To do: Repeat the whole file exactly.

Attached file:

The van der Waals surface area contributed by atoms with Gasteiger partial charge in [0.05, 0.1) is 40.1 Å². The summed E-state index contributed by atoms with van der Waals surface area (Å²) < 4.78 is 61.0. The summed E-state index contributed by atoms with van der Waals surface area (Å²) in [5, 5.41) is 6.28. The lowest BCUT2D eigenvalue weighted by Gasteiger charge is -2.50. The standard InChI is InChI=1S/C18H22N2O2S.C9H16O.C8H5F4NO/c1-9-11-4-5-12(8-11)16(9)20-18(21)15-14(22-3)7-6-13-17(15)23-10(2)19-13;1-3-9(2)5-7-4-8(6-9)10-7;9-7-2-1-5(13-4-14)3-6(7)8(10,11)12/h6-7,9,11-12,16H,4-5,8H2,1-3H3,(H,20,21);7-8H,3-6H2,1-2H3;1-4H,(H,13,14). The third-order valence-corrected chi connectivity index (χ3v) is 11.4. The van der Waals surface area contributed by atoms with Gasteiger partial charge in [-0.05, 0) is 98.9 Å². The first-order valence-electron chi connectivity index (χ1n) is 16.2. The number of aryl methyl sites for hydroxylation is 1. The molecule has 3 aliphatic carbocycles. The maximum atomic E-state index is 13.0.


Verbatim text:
The van der Waals surface area contributed by atoms with Gasteiger partial charge in [0.05, 0.1) is 40.1 Å². The summed E-state index contributed by atoms with van der Waals surface area (Å²) < 4.78 is 61.0. The summed E-state index contributed by atoms with van der Waals surface area (Å²) in [5, 5.41) is 6.28. The lowest BCUT2D eigenvalue weighted by Gasteiger charge is -2.50. The standard InChI is InChI=1S/C18H22N2O2S.C9H16O.C8H5F4NO/c1-9-11-4-5-12(8-11)16(9)20-18(21)15-14(22-3)7-6-13-17(15)23-10(2)19-13;1-3-9(2)5-7-4-8(6-9)10-7;9-7-2-1-5(13-4-14)3-6(7)8(10,11)12/h6-7,9,11-12,16H,4-5,8H2,1-3H3,(H,20,21);7-8H,3-6H2,1-2H3;1-4H,(H,13,14). The third-order valence-corrected chi connectivity index (χ3v) is 11.4. The van der Waals surface area contributed by atoms with Gasteiger partial charge in [-0.05, 0) is 98.9 Å². The first-order valence-electron chi connectivity index (χ1n) is 16.2. The number of aryl methyl sites for hydroxylation is 1. The molecule has 3 aliphatic carbocycles. The maximum atomic E-state index is 13.0.